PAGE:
Does going ‘social’ help terminally-ill patients gain expanded access?

BMC Medicine recently published an article investigating whether the use of online petitions and social media actually helps patients gain access to experimental drugs. Co-author of the work, Timothy Mackey, explains more.

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As a father of two young children, I can only hope to never experience the devastating news that a child of mine is suffering from a terminal illness. Yet, this is exactly what thousands of families have to come to grips with everyday, when they discover that their loved ones are suffering from an incurable disease and that there is no effective treatment.

Such is the tragic dilemma of patients and families who seek access to experimental drugs through expanded access programs (also known as ‘compassionate use’).

Patients do this out of desperation, as experimental drugs are just that, ‘experimental’, offering no guarantee of effectiveness or even safety, but may nevertheless offer the only hope for a potentially life-saving treatment.

Expanded access programs

As explained by the U.S. Food and Drug Administration (FDA), expanded access “provides a pathway for patients to gain access to investigational drugs…for serious disease or conditions”.

However, this ‘pathway’ is fraught with arduous hurdles, chief among them getting a manufacturer to agree to provide you an untested drug when they have little incentive to do so.

Though the FDA approves the vast majority (over 99%) of expanded access requests it receives, this high approval rate is a misnomer, as patients often never get to the point where they can send in a request.

This has given rise to ‘right-to-try’ laws in several U.S. states, which are equally challenged and untested in their ability to enable access to experimental drugs.

What we set out to investigate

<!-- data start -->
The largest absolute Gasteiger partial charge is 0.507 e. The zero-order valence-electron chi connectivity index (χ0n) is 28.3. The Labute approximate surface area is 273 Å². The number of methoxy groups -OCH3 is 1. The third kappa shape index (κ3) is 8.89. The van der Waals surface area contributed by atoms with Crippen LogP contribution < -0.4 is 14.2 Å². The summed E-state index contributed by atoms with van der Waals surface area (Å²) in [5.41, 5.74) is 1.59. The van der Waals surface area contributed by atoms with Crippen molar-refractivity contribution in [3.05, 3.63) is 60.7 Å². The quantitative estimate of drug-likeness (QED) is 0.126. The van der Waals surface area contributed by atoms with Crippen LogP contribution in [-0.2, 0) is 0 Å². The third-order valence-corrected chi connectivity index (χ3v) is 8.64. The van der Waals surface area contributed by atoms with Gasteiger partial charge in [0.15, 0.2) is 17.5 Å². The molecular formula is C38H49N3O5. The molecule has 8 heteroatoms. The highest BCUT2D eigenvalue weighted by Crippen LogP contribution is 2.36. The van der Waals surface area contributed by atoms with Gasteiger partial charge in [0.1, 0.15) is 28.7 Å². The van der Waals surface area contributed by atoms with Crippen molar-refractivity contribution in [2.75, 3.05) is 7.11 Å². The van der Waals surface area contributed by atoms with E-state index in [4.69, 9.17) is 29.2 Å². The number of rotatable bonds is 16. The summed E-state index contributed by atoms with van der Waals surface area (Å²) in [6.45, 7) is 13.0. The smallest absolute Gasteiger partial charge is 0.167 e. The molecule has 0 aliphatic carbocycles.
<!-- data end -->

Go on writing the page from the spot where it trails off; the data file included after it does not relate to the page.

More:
It is no surprise that terminally-ill patients and their families resort to the use of online petitions.

Given these challenges, it is no surprise that terminally-ill patients and their families resort to the use of online petitions (websites such as Change.org that allow anyone to create a petition that can then be signed/supported online) and social media platforms (Facebook, Twitter, YouTube) to champion their cause. Our study sought to better understand this phenomenon and also assess whether it actually helps patients or not.

What we found was disappointingly inconclusive. Out of the 23 expanded access online petition and social media campaigns we reviewed (39% of which were children); we observed a huge range of variation.

Some garnered as much as half a million signatures, while others only a few hundred. However, regardless of how ‘successful’ a campaign was, we couldn’t find any pattern that these campaigns actually ‘worked’ and led to better access to experimental drugs.

This leads to a difficult question. Is it worth it for patients and their families to spend so much time and energy on online petitions and social media, even though it may represent a very slim chance to compel access to an experimental drug?

The answer communicated in these campaigns seems clear: yes, because there is no other treatment alternative, and experimental access likely represents the last and best hope for survival.

What we hope will be achieved in the future

As researchers we strive to understand, educate, inform, and improve society through scientific inquiry. However, there are no easy answers or solutions when it comes to expanded access.

As researchers we strive to understand, educate, inform, and improve society through scientific inquiry. However, there are no easy answers or solutions when it comes to expanded access.

Some federal legislative efforts to improve the expanded access process were included in the CURE Act Provisions of the 21st Century Cures Act, but the future of this legislation is now in limbo.

Despite this fact, we sincerely hope our study will have a positive impact on the lives of terminally-ill patients by providing better information on the challenges they will face on their expanded access journeys.

We also strongly believe that these patients and their families deserve better, and that there should be a centralized resource that identifies expanded access pathways in a simple and clear way.

Patients should also have better information to determine if they are the right candidate for an experimental drug, help from patient advocacy groups in getting through the process, and most importantly, be afforded the dignity of knowing the reason why their request has been approved or denied.

With the rise of everything ‘digital’ in health here to stay, there is little question that use of online petitions and social media in an attempt to advocate for expanded access will continue.

Our job now is to improve expanded access policies so that terminally-ill patients can go back to using these platforms to interact with their loved ones and celebrate their lives.

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